"In fact, the owner of the Sharp Farm land in question was a willing seller early on until the rest of the family jumped in. " Well, since DWW is from Cincinnati he or she couldn't possibly actually know that this is a LIE! By the way, do you know how the Sharp family found out about the fact that their land would be taken? In a newspaper report. Lovely. The family member soon, thereafter, received a letter about eminent domain. I am happy to share a copy of the reply sent to WD Smith, project manager. Could it possibly have begged him to not take the precious land? Could it have informed him of the geological anomalies on the site? Yes? Yes. No wiling seller, folks. Why would the Sharp family allow this land to be taken? It is part of an 8 generation Pocahontas County heritage. It is land that has been kept in the family at great expense and sacrifice. The situation of a sewer treatment plant next to the Sharp's Country Store, established in 1884, and the recently restored 1900's farmhouse B&B will spell ruination. Loss of livelihood means loss of farm.
Trout Unlimited, The Isaak Walton League, The National Speleological Association, Friends of Elk, The Elk Headwaters Watershed Association, The West Virginia Outdoor Sportsmen Association, The Mid-Atlantic Fly-Fishermen Association, the Sierra Club, countless experts in biology, hydrology and karst have filed letters of protest about the Sharp farm site selection.
Did I mention that two graves of historic Sharp family pioneers (one a Civil War casualty) will be bulldozed? Oh, they can't do that. Wanna bet? Less than 100 feet above the site is a hill with the family cemetery with the founders of the community buried. Mourners will look down upon 2.25 million gallons of human waste in open vats. One project leader (by the way, a Snowshoe exec) asked, "Will they smell it? The dead people. Will they smell it up there?'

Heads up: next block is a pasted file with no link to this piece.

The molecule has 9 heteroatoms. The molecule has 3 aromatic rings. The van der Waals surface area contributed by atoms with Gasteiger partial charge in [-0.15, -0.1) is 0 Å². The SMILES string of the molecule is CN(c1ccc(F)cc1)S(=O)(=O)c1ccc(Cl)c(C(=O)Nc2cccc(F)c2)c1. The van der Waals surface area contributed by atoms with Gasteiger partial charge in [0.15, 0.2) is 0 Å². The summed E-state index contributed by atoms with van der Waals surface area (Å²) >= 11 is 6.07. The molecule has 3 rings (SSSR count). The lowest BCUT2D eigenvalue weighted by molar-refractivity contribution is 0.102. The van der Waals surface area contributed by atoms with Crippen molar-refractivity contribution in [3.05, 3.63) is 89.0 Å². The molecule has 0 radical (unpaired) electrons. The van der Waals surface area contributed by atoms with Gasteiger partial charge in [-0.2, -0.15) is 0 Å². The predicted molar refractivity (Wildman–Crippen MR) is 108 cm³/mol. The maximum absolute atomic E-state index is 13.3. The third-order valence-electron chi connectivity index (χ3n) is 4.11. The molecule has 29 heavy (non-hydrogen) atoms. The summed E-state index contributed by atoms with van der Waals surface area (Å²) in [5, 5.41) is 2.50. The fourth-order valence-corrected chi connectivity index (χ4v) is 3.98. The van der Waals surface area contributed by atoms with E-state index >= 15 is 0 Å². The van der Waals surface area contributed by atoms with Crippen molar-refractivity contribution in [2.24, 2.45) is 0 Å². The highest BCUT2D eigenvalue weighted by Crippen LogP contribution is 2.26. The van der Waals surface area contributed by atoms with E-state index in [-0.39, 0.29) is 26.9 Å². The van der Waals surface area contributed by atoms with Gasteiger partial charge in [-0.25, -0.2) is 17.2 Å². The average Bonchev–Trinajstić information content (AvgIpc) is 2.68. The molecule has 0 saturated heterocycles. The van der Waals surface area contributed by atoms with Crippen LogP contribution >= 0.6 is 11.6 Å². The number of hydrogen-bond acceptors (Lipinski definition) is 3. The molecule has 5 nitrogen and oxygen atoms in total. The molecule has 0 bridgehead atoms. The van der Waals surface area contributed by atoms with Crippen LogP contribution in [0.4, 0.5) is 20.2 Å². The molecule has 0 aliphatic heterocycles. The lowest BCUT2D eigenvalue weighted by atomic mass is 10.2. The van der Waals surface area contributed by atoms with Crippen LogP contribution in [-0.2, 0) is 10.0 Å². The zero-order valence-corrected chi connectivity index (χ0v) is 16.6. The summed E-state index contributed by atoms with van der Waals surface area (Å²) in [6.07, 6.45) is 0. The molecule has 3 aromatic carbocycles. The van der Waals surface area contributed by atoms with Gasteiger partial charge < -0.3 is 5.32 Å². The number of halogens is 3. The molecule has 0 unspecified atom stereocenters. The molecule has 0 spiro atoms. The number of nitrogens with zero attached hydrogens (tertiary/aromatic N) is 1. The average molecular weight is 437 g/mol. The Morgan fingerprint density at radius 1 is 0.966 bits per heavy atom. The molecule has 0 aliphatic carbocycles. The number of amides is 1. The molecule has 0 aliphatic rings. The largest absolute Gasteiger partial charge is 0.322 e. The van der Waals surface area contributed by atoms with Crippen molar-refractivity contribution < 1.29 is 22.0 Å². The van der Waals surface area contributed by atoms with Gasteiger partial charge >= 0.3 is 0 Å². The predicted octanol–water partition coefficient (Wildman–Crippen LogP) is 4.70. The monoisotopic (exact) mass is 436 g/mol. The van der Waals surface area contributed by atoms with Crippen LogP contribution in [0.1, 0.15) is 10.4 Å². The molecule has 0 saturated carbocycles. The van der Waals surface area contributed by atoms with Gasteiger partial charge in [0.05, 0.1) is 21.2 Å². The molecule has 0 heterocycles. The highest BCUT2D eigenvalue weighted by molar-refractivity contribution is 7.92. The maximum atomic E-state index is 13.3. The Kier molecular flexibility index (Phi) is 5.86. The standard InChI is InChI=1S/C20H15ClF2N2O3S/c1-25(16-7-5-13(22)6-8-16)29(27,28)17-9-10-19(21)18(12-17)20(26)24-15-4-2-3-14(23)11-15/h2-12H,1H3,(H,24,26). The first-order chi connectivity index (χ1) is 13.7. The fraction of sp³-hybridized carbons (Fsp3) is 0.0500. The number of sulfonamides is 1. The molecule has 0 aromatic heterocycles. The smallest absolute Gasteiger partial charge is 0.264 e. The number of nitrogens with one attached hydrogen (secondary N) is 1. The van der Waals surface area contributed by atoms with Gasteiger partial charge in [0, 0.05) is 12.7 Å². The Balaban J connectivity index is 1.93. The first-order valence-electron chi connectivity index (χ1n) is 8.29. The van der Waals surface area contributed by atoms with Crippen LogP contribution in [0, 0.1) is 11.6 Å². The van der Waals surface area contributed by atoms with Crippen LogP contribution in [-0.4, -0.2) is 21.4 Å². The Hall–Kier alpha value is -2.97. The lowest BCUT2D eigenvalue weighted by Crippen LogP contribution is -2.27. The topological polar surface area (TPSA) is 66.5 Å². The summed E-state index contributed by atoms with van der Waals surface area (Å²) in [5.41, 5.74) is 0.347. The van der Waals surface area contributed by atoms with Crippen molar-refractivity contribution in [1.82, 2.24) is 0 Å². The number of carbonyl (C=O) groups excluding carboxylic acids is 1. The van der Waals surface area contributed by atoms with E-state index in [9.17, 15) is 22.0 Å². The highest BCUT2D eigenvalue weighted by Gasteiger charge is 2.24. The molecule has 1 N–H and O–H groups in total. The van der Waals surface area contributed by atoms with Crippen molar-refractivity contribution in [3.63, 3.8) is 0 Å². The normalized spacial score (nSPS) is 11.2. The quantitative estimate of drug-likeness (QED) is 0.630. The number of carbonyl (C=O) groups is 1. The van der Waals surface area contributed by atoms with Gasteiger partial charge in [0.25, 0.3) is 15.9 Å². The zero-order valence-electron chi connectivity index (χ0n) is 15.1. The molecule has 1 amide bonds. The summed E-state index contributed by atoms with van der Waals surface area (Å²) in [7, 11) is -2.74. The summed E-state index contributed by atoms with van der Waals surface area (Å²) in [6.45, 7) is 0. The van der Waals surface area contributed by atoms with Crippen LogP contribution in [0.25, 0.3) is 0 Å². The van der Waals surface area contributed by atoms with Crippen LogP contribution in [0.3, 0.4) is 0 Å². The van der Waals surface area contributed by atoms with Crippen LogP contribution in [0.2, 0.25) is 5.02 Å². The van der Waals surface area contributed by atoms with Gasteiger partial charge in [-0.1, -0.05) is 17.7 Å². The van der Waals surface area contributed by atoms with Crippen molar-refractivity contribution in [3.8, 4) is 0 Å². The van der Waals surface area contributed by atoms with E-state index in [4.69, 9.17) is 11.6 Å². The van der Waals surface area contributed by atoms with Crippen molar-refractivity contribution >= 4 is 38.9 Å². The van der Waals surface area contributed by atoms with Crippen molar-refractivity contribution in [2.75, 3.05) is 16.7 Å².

Why on earth is the State of West Virginia determined to ruin the Sharp's hopes and dreams and way of life, endanger the aquatic life, and threaten the underground water supply when FREE state land is about 1/4 mile away? This site has 1 million gallons per day higher available wasteload allocation than the Sharp farm site. Snowshoe could build Disneyland up there with that allocation.
Lastly, permit me one 'emotional', 'sentimental' moment. Evva Shelton. Who is she? Well, she did what we all strive to do. Raise a family (3 girls) provide for them and live life in peace and not bother anyone. Evva did this all by herself. Her husband died soon after her twins were born. She has lived on the Sharp farm (just feet from the proposed site) for 66 years. She is 94 years young. Ladies and gentlemen, she was sent her very own eminent domain letter!
Eminent domain in a rural setting with thousand of offered state owned acres available is ludicrous. We are not in Manhattan, folks. Please move this plant! Please call the governor's office at Toll-Free: 1-888-438-2731
/ ask for his executive assistant, Joe Martin.
Please call Bill Rock, general manager of Snowshoe at 304-572-INFO.
Please call the soon to be new owners of Snowshoe, FORTRESS INVESTMENTS (Wesley R. Edens) 212-798-6100 and ask them to do the right thing.
Tell them you want to ski, but not on the backs of the Sharp family and the communities heritage. You might mention the fact that hundreds of Snowshoe property owners sent letter with individually signed petitions asking officials to move the plant. Over a thousand local residents likewise signed. The peition doesn't ask to stop Snowshoe, stop economic development or stop anything. It merely asks to move the sewer treatment plant away from the Scenic Highway, off the Sharp farm and onto safe land.
Please visit http://www.savethesharpfarm.com